Main features of the law
- Prohibitions on restrictive agreements and practices, abuses of dominance and anticompetitive mergers
- Restrictions on conglomerate power
- Administrative and criminal sanctions
- Focus on bid-rigging
- Numerous sanctions for failure to seek clearance for mergers and acquisitions
- Recent focus on fintech and digital economy
Law No 5 of 1999 on the Prohibition of Monopolistic Practices and Unfair Business Competition (Law No 5/1999) is administered by the the Commission for the Supervision of Business Competition (the KPPU), which has the authority to issue implementing regulations and guidelines. Law No 5 of 1999 prohibits a range of restrictive agreements and abusive behaviours, including mergers and acquisitions that may result in monopolistic practices or unfair business competition.
In particular, Law No 5/1999 prohibits:
- contracts and activities that would result in monopolistic practices or unfair business competition (restrictive agreements and practices);
- abuse of dominance;
- mergers, amalgamations or acquisitions of companies that can result in monopolistic practices or unfair business competition; and
- the advent of conglomerate power through interlocking directorates or through majority equity stakes in several companies accounting for a market share exceeding 50 per cent.
Monopolistic practices are broadly defined under Law No 5/1999 as the “concentration of economic power by one or more business actors, resulting in the control of the production and/or marketing of certain goods and/or services, thus resulting in unfair business competition and potentially harmful to the interests of the public”.
Anticompetitive agreements and practices
Law No 5/1999 prohibits agreements between business operators if the agreement may result in monopolistic practices or unfair competition. The prohibition on restrictive agreements covers both horizontal and vertical agreements. Contrary to the approach in other jurisdictions, Law No 5/1999 does not provide for a broad prohibition of restrictive practices, but instead lists a number of specific prohibited practices. That said, while the law appears quite strict, in its interpretative guidelines the KPPU has largely adopted an effects-based approach, leading to an enforcement which is closer to international practice.
The prohibition of cartels and horizontal restricted agreements under Law No 5/1999 covers:
- oligopoly – forming contracts to jointly control production or the marketing of goods and services, a situation which arises where two or three business actors or groups of business actors jointly account for more than 75 per cent of the market for a certain type of goods or services;
- monopoly and monopsony – business actors are prohibited from entering into agreements controlling production or supply of goods or services in a relevant market that can result in monopolistic practices or unfair business competition;
- entering into cartels – under Law No 5/1999 cartels are generally defined as agreements (in writing or verbally) between a business actor and its competitors, the intent of which is to manipulate price by arranging production or marketing of goods or services in the same relevant market. As such cartels include:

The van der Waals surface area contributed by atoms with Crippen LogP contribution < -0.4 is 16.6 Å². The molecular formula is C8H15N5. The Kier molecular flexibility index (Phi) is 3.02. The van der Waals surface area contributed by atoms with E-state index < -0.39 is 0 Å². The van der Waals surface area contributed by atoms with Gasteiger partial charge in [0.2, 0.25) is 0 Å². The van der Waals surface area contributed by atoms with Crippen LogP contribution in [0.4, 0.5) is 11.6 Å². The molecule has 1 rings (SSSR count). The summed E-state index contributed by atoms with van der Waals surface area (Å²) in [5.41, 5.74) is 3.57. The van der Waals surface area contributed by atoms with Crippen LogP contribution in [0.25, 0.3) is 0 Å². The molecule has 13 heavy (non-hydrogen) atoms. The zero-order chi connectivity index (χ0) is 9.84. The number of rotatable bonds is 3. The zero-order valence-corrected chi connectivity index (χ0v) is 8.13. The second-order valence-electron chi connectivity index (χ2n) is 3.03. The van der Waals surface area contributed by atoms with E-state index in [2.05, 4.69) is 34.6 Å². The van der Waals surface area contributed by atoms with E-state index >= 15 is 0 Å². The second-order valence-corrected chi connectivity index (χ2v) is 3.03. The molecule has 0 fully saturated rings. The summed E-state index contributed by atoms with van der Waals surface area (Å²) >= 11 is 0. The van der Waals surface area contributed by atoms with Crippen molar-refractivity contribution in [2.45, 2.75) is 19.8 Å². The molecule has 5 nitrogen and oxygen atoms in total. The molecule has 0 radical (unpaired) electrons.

- dividing market areas or allocating markets for goods/services;
- boycotts – agreeing with other business actors to refuse (on) selling goods or services of another business actor or hamper other business actors from engaging in the same type of business, either for domestic or export purposes;
- bid-rigging; and
- price-fixing between business actors who are in competition with each other in the same market; the prohibition may include frequent exchanges of information on future pricing intentions and price signalling.
While there is no general definition of vertical restraints in Law No 5/1999, the following vertical practices are prohibited:
- price discrimination – business actors are prohibited from entering into agreements causing buyers to pay a different price from that which must be paid by other buyers for the same type of goods or services;
- resale price maintenance;
- vertical integration – business actors are prohibited from making contracts with other business actors with the intention of controlling different levels of the supply chain of certain goods or services, which may potentially result in unfair business competition and/or be harmful to society; and
- exclusive dealing (including tying agreements) – prohibition for business actors to enter into any contracts that impose terms by which the parties receiving the goods and/or services shall or shall not resupply those goods to certain parties; or must be prepared to purchase other goods and or services from the suppliers or shall not purchase other goods and or services from the competitors of the suppliers.
Abuse of dominance
Law No 5/1999 prohibits business actors from abusing their dominant positions. A dominant player is generally defined as:
- one that does not have significant competitors in the relevant market in respect of its market share; or
- an operator that holds the strongest position in a market in respect of its financial ability; ability to access supplies or sales; or ability to shape demand or supply for certain goods
A business is presumed dominant if it controls at least a 50 per cent share of the relevant market. Two or three businesses collectively will be presumed to be dominant if they control at least a 75 per cent share of the relevant market.